As a beginner piano player, do you need to practice contrary motion scales? The answer is yes! I’m going to show you why they’ll improve your hand independence and technique, making you a better piano player right away.
Want to learn more about music theory? Learn why scales are important and the difference between major and minor scales.
What does a contrary motion scale look like?
First, we need to understand what parallel motion means. If you remember from geometry class, parallel lines travel in the same direction, but never intersect. Parallel motion scales travel in the same direction, but your two hands won’t run into each other.
Contrary motion basically is the reverse. Your hands will start on the tonic note of the scale, then move away from each other until you reach the tonic note again, then you’ll come back together. Your hands are moving contrary, or opposite, to each other—like a mirror image.
Why It's Important
Contrary motion scales look complicated and sound kind of weird. Does that mean they are a waste of time to learn? Absolutely not!
In fact, if you’re a beginner pianist, you should start learning this type of scales first. They’re a little easier to understand than a parallel motion scale because you’re crossing or tucking your fingers at the same time in both hands.
In addition, this type of scale improves your technique in powerful ways. By playing different notes with each hand, you’ll get a chance to clearly hear the notes that each hand is playing, which will improve your hand independence. Tucking your fingers with both hands and moving in different directions will take your coordination to new heights, not to mention helping you understand the scale a lot more thoroughly.
Ready to gain the benefits of practicing contrary motion scales? Let’s jump in with the easiest one: the pentascale, or five-finger scale.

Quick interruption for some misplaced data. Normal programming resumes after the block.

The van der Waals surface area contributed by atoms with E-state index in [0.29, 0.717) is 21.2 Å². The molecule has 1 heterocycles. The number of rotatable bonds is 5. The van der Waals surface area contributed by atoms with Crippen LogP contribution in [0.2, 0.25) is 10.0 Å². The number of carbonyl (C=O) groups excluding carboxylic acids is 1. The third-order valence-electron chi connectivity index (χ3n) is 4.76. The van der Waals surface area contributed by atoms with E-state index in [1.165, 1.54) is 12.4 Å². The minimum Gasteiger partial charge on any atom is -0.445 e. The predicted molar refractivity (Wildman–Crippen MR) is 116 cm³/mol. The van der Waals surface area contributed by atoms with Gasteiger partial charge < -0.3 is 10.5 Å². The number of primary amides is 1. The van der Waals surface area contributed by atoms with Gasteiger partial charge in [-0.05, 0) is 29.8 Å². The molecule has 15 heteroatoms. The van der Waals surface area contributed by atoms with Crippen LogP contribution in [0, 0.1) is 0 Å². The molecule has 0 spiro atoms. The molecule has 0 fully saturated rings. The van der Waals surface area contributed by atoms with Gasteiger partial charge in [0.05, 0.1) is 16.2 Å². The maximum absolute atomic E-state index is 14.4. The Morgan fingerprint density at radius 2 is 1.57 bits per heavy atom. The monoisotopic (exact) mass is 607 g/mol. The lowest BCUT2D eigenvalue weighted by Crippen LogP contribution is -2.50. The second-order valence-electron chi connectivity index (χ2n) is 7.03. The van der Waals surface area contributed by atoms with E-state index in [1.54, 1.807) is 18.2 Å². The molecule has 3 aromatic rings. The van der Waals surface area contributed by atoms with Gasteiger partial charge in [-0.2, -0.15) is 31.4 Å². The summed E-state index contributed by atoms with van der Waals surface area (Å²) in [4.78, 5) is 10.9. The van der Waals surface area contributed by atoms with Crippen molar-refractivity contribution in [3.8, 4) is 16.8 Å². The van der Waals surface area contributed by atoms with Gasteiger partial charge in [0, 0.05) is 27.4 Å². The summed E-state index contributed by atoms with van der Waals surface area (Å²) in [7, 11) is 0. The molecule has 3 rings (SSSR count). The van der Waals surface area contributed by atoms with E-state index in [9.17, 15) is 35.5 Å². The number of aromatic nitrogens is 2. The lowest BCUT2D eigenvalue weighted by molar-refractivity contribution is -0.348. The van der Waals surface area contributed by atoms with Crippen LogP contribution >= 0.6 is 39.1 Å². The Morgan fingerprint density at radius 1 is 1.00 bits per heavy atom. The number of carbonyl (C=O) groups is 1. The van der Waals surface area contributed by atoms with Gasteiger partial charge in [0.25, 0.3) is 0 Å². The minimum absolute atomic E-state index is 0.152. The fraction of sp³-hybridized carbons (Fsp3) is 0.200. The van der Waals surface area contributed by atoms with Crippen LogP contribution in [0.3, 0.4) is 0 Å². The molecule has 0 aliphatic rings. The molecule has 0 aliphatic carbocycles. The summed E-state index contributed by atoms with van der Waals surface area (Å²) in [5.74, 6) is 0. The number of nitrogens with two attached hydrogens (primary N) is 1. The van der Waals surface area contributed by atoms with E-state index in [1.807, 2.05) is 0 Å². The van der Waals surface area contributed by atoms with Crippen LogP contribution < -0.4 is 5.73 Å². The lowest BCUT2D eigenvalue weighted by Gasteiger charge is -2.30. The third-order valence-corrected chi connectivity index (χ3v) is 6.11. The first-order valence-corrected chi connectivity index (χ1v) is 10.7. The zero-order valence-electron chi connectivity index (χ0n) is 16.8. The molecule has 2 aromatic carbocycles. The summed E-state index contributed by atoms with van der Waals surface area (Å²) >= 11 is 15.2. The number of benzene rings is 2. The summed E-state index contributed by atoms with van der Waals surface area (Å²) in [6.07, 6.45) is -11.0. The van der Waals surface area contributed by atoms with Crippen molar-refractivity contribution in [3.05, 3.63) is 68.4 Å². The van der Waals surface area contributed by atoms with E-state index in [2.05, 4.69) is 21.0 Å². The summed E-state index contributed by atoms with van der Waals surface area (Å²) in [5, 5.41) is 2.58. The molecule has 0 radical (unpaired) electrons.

To play a C major pentascale, place your right hand on the piano in the standard five finger position. (Finger 1 on middle C, finger 2 on D, finger 3 on E, finger 4 on F, and finger 5 on G.)
Start by playing middle C, then play each note until you get up to G, then play each note back down to middle C. Repeat a few times to get your fingers warmed up, and try it in your left hand on the low C.
If we want to play this in contrary motion, our left and right hands will need to start on the same note and move away from each other. Place both thumbs on middle C, then slowly work your way outwards until you hit your outside fingers. Now, come back in until both thumbs are back on C.
Now that you’ve got the contrary motion pentascale under your belt, are you ready for something more challenging? Let’s take a C major scale and play it in contrary motion for 1 octave.
Start with your thumbs on middle C, just like you did with the pentascale. Play with finger 2 in both hands, then finger 3.
Now, tuck your thumbs under onto F (RH) and G (LH) to reset your position. That frees up fingers 2 through 5 to play the rest of the notes.
Play with fingers 2, 3, 4, and 5. Both of your 5th fingers should be on C. That means it’s time to start coming back together.